Argument 3: Hope for a Greater Beyond

Argument of ancient apes, against: “What more is there to hope for than the beauty and richness of ape life – the very pinnacle of nature?! A billion years from now, we don’t want a world filled with creatures different from us, creatures alien to our values and way of life – we want a world with more and happier apes! Why turn into something that values anything other than what we value? Our hope is our continuation – the good of apes-as-they-are – not evolving some new kind of future with new life. That could never be ‘progress’ anyway.”

Argument of today’s humans, for: “Thank goodness the apes weren’t able to stop our evolution. What would be the purpose of a world, a billion years from now – with no art, no space travel, no rich set of global languages and cultures, no books, no movies, no modern medicine, no science? Apes bloomed into humanity – and thank goodness, because from us bloomed all these new and higher goods that the apes couldn’t have ever imagined.”

The list could easily be ten times as long. The wonders, brilliance, and possibilities of humans seem to most humans to be easily worth the cost of the dangers or humanity.

Most of us humans would agree – blessed is the fact that over millennia we lost most of our hair, grew our craniums, and started walking upright. We have reason to believe as much.

We have so much to be grateful for that sentience and intelligence was not halted, and that evolution was not held back:

  • Thank goodness that with a strong society and such big brain we can become an astronaut, or a clothing designer, or a doctor, or a teacher of Greek history, or a writer of books on any topic whatsoever, or someone who makes a living making videos about ants on YouTube, or a Jiu-Jitsu instructor, or a philosopher, etc… and that we are not relegated to the comparatively limited, functional roles of an ape in a tribe in the state of nature.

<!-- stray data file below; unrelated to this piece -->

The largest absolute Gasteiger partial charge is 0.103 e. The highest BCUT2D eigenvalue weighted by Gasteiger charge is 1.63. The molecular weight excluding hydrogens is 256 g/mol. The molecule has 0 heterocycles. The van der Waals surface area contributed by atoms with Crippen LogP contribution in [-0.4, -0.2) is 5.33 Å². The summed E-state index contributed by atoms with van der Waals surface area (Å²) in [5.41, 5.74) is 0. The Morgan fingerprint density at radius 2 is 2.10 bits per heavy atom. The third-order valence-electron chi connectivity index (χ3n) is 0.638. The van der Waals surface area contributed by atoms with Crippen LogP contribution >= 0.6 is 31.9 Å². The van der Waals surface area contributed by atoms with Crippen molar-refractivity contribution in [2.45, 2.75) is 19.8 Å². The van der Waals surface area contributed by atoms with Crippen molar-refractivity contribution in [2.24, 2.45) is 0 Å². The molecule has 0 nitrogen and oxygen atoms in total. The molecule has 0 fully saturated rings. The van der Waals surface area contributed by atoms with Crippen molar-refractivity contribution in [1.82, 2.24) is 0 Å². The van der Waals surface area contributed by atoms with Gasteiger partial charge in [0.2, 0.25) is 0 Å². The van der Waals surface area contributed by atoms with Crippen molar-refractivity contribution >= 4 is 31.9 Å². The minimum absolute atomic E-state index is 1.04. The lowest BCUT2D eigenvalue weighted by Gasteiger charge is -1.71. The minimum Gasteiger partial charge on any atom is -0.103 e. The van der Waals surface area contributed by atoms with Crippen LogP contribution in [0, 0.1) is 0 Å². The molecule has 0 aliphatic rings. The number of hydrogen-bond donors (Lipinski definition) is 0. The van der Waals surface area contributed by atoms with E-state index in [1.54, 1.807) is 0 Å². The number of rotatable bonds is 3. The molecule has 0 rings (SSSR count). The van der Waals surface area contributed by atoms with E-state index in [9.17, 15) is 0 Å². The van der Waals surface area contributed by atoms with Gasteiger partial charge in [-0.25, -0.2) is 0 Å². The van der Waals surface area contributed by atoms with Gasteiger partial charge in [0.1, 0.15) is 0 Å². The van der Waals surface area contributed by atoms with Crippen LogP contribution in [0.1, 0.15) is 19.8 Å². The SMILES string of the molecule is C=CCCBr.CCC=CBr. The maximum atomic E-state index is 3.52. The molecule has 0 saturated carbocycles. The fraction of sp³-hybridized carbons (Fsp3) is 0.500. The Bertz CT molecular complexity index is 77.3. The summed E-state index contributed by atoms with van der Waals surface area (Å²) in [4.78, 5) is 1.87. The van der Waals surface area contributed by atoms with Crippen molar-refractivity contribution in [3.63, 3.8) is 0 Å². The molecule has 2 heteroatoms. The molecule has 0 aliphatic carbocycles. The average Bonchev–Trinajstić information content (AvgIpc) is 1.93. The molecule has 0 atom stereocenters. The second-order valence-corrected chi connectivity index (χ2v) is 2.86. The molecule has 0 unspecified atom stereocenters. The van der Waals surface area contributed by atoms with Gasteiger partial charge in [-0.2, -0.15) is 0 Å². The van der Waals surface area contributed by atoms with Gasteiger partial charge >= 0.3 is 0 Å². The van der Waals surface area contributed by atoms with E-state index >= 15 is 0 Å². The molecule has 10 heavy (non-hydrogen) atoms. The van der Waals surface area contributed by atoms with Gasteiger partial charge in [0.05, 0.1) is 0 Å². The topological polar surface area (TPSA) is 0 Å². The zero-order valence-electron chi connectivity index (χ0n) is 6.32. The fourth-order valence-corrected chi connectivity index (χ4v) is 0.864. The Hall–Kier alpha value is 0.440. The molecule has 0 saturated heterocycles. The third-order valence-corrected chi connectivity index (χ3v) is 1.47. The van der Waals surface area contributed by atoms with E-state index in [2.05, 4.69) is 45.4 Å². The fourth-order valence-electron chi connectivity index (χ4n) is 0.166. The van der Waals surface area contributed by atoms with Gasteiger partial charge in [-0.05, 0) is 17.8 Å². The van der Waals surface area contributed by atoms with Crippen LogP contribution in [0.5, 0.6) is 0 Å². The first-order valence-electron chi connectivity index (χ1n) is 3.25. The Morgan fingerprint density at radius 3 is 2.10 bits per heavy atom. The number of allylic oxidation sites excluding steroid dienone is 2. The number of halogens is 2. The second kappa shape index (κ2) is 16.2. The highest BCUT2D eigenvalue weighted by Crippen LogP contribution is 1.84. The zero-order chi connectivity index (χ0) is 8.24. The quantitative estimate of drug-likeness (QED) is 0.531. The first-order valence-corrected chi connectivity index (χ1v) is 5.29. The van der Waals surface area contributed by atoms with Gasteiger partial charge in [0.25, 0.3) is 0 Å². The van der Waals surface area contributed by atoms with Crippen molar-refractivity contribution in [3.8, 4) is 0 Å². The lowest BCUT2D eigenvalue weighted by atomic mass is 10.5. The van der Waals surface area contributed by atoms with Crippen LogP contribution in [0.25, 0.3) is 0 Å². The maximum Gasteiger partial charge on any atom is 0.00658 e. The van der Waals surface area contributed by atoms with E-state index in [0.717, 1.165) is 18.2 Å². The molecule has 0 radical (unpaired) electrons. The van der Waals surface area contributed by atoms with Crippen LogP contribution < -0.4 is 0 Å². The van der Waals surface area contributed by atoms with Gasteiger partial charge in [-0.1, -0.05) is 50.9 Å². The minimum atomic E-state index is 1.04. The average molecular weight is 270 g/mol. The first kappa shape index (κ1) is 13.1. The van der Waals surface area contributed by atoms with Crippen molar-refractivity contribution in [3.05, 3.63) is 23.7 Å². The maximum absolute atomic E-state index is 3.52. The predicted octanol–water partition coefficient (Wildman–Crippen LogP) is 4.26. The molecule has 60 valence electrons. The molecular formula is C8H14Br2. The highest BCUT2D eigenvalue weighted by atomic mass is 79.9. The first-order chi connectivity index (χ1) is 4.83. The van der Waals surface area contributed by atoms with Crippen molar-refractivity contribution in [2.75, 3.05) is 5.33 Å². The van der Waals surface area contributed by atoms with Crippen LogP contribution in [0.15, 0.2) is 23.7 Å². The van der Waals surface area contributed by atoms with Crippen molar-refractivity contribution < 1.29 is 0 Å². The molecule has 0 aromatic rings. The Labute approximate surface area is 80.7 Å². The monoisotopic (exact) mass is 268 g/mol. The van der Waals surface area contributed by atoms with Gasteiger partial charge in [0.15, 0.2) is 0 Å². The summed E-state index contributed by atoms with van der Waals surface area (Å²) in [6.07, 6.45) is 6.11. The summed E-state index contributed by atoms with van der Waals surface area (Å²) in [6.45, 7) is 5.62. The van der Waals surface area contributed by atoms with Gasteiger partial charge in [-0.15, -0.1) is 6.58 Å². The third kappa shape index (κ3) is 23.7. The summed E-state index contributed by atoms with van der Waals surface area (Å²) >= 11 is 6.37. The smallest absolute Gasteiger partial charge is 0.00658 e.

• We have our problems – from global warming to nuclear weapons – but thank goodness for medicine, for science, for the development of societies that live in relative peace and unprecedented prosperity.
  • Thank goodness that – as much as we respect their sentience and their uniqueness – the fettered, lesser minds of lemurs and chimpanzees didn’t halt the blooming potential for future, richer, greater life that we humans now experience.
  • Thank goodness that evolution was not stunted by a Council of the Apes.

The Absurdity of Eternal Human Predominance

A billion years of orangutan society – with no progression beyond in art, science, language, technology, or richer intelligence – would seem to us to be a screaming shame. All the missed experience, all the discovery, all the richness of consciousness and creative power… all the progress that would go unrealized.

But these arguments, this rationale, has a downside: It implies that a billion years of homo sapiens society – with no progression beyond – would be just as much of a shame.

Let’s examine the arguments we made as to why the apes should have allowed us to evolve, but with a twist: This time we’ll address the reasons for and against fettering the evolution of future intelligence beyond humanity.